Random Cake is a jam game developed by Michael Hong for USC MEGA’s 24 hour game jam. Using borrowed art assets the game focuses on twitch gameplay that is both brutally unforgiving and frustrating. But brutally unforgiving gameplay is perfect for this game because it encourages the player to cheat the system. Take the opportunity to play Random Cake here (be sure to hit ‘r’ to respawn, you’re gonna need it). You’ll notice that in many instances it’s impossible to escape the impending cake; in other instances you’ll get one or two shots off before the cake inevitably catches you.
But what is one of my favorite parts of this game is exploiting the system. The cake travels in a curved path towards your location and, if you hide in a corner, it often can’t reach you. By hiding properly you’ll actually be safe for a single shot, after which a new cake will appear and make a bee line to your corner. It’s possible to continue shooting new cakes (and you’ll have to do so to avoid getting destroyed when they fly right at you), but the real fun comes from jumping out of a safe enclosure and into the fray.
Other games make use of these rest points in between action as well. For example, in Valve’s Left 4 Dead series players are thrown into the fray to fight off zombie hordes. Being a survivor you need to use constant communication, quick wits, and twitch reflexes to survive. These intense sessions of fleeing zombie hordes can last anywhere from 5 to 15 minutes, after which it becomes difficult to destress. At the end of these sessions however, players are able to reach rest points, referred to as safe rooms, in which they can settle down, wait for the next level to load, and chat with other players to unwind before being thrown back into the fray.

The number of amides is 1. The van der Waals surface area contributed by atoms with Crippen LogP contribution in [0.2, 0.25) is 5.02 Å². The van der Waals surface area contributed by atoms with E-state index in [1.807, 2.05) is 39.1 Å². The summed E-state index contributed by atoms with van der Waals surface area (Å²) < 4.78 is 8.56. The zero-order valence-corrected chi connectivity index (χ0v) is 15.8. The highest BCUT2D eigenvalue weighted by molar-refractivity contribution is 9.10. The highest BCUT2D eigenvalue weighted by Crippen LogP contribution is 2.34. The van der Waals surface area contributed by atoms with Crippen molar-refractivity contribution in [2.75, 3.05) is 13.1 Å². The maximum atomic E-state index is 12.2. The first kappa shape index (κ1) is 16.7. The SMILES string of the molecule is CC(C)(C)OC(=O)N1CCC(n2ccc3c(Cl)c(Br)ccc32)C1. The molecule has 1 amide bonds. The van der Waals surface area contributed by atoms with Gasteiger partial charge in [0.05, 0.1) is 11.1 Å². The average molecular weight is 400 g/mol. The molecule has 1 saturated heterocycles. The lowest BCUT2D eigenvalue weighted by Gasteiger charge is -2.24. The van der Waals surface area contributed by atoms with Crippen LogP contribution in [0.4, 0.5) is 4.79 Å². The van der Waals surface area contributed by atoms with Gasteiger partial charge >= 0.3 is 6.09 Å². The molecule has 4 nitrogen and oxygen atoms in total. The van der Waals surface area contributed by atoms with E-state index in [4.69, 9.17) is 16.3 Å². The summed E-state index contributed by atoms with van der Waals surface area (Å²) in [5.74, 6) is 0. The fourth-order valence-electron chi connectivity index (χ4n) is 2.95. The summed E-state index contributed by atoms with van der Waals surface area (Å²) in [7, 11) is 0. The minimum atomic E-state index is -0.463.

To hide in the corner of Random Cake would be considered exploiting the game. It’s a cheap way to win if you use it to boost your score. But the entertainment factor of the game will also be lost if you overuse the exploit. The game is twitchy, it requires fast reflexes. The fun factor in the game is jumping out in front of the cake and narrowly dodging it. But taking a quick rest to rethink your strategy is not exploitation, it’s a feature found in AAA games to either give the game time to load, or even just provide players with a moment to process the gameplay they just took part in.
Sometimes the gameplay mechanic you’re looking for is hidden in an exploit. In this case, the idea that your game should have rising and falling sequences of action is hidden there as well.
You can check out more of Chao-Ming’s projects on his site here.